g. Correlative data may not differentiate between cause and effect.  i. Does the gut flora in an obese person CAUSE obesity? (causal explanation)? Or  does obesity (the different physiological state of an obese person) AFFECT the  type of bacteria that thrive in an obese person?

ii. What kind of experiment would you like to do?

1. one that has a control, manipulated variable, etc

iii. Study:  

1. Collected microbes from guts of human twins, in each case one lean,  one obese

2. Inserted collection of microbes from each twin into axenic mice

3. First result: mice that received flor from obese twin gained weight, ones  that received lean twin flora didn’t even though ate similar amounts

4. Then wondered - what if mice are in the same environment?

5. The ‘lean’ bacteria did not transfer or prevent weight gain when mice  were fed a high fat, low fiber diet (e.g. pelleted pizza and sweet  

breakfast cereal). But did when the diet was low in saturated fat, high in  fruits and vegetables.

iv. So should you get a thin roommate to stay thin?

1. May need a thin housemate who also eats well.

v. What can we conclude from this study?

1. Does the study suggest a direct role of the gut flora on tendency to gain  weight?

2. What role might diet play?

3. How much can we extrapolate from mice to people?

h. Role of gut bacteria in development

i. the gut lining (epithelium) does not develop correctly in axenic mice ii. among other things, the bacteria influence the number of microvilli, and the  intestine's capacity to absorb nutrients

iii. Early exposure to microbes may be necessary for calibrating the immune  response to microbes


iv. Desired immune response - activate for pathogens, not against oneself or  harmless bacteria  

v. Axenic mice produce abnormally high numbers of killer T cells - caused  


vi. As adults, more likely to have asthma and inflammatory bowel disease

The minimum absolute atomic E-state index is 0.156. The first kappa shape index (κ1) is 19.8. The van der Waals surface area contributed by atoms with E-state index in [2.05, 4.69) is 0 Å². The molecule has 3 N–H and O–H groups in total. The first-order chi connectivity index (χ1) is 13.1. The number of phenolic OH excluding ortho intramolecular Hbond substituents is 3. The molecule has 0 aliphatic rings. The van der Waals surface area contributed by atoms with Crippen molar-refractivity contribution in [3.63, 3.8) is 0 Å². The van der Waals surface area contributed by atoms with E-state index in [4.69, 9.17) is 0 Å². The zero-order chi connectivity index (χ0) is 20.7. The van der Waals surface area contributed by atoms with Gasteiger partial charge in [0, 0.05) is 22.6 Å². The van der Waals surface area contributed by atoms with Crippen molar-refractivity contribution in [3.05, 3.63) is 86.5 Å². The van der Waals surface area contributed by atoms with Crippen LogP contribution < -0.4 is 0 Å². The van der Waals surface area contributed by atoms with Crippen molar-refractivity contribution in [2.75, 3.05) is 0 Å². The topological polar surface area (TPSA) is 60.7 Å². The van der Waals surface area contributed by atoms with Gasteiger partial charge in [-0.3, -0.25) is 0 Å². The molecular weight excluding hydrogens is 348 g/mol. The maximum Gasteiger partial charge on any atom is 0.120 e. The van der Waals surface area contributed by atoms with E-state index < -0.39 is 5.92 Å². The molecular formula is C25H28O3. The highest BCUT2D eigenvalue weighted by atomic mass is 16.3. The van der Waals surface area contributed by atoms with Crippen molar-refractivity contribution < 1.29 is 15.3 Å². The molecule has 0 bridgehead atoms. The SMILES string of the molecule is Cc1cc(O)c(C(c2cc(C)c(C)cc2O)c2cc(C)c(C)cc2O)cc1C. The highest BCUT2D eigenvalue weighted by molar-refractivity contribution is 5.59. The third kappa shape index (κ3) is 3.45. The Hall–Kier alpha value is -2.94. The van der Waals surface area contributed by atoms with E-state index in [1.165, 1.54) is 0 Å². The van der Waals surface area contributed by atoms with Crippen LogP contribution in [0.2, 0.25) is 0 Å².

vii. The woman who almost died:

1. Likely contracted a pathogenic bacterial infection, Clostridium difficile,  

in hospital stay Clostridium infections linked with overuse of certain  

antibiotics, 3 million people infected in US/year.  

2. Had ongoing diarrhea, cramps, and vomiting for a year - antibiotic  

treatment didn’t help (and helps only 15-25% of patients generally)

a. Why might they not have worked?

i. developed resistance  

3. Eventually got a fecal transplant from her husband - tube went down  

her nose, past the stomach and into the small intestine

4. Cured within 24 hours

5. Feces: about 50% bacteria

6. was initially the cure of last resort

viii. Recent clinical trial

1. patients with C. difficile infections

2. 16 received bowel lavage + fecal transplant, 13 received bowel lavage +  

antibiotics, and 13 received antibiotics alone

Animal Form, Function, and Physiology

I. Introduction

A. Animal structure is fundamentally related to function

B. Animals are generally studied through their anatomy and physiology

1. Anatomy - the study of an organism’s physical structure

2. Physiology - the study of how the physical structures in an organism function C. Both are diverse!

II. Anatomy

A. Definition: Physical structure (aka form) of an organism/and or its components III. Physiology

A. refers to “nature, origin”, “knowledge”

B. Definition: study of the mechanical, physical, and biochemical functions of living  organisms.  

IV. Tissues, Organs, and Systems  

A. If a structure found in an animal is adaptive

1. The structure’s size, shape, or composition will correlate w/ its function

2. Ex: beak size and shape in ground finches on the Galapagos Islands

B. If a mutant allele alters the size and shape of a structure to make function more efficient


1. Individuals with that allele produce more offspring

2. Allele will increase in frequency over time

V. Structure and Function at Cellular and Molecular Levels

A. Correlations between form and function begin at the molecular level